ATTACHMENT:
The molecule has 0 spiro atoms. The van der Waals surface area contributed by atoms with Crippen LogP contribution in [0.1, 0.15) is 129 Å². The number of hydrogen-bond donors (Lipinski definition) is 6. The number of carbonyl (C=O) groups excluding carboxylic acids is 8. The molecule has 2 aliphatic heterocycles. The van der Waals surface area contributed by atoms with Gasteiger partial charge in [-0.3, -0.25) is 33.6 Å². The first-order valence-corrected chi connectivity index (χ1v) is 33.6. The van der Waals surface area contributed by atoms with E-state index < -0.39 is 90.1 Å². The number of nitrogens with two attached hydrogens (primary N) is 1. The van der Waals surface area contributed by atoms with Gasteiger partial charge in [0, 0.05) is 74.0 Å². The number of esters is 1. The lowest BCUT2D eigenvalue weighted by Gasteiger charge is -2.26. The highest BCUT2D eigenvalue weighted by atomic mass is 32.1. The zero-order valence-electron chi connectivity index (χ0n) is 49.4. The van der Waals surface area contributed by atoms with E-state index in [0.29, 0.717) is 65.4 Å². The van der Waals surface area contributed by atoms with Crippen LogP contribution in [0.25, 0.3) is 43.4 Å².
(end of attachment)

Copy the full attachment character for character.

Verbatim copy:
The molecule has 0 spiro atoms. The van der Waals surface area contributed by atoms with Crippen LogP contribution in [0.1, 0.15) is 129 Å². The number of hydrogen-bond donors (Lipinski definition) is 6. The number of carbonyl (C=O) groups excluding carboxylic acids is 8. The molecule has 2 aliphatic heterocycles. The van der Waals surface area contributed by atoms with Gasteiger partial charge in [-0.3, -0.25) is 33.6 Å². The first-order valence-corrected chi connectivity index (χ1v) is 33.6. The van der Waals surface area contributed by atoms with E-state index < -0.39 is 90.1 Å². The number of nitrogens with two attached hydrogens (primary N) is 1. The van der Waals surface area contributed by atoms with Gasteiger partial charge in [0, 0.05) is 74.0 Å². The number of esters is 1. The lowest BCUT2D eigenvalue weighted by Gasteiger charge is -2.26. The highest BCUT2D eigenvalue weighted by atomic mass is 32.1. The zero-order valence-electron chi connectivity index (χ0n) is 49.4. The van der Waals surface area contributed by atoms with E-state index in [0.29, 0.717) is 65.4 Å². The van der Waals surface area contributed by atoms with Crippen LogP contribution in [0.25, 0.3) is 43.4 Å².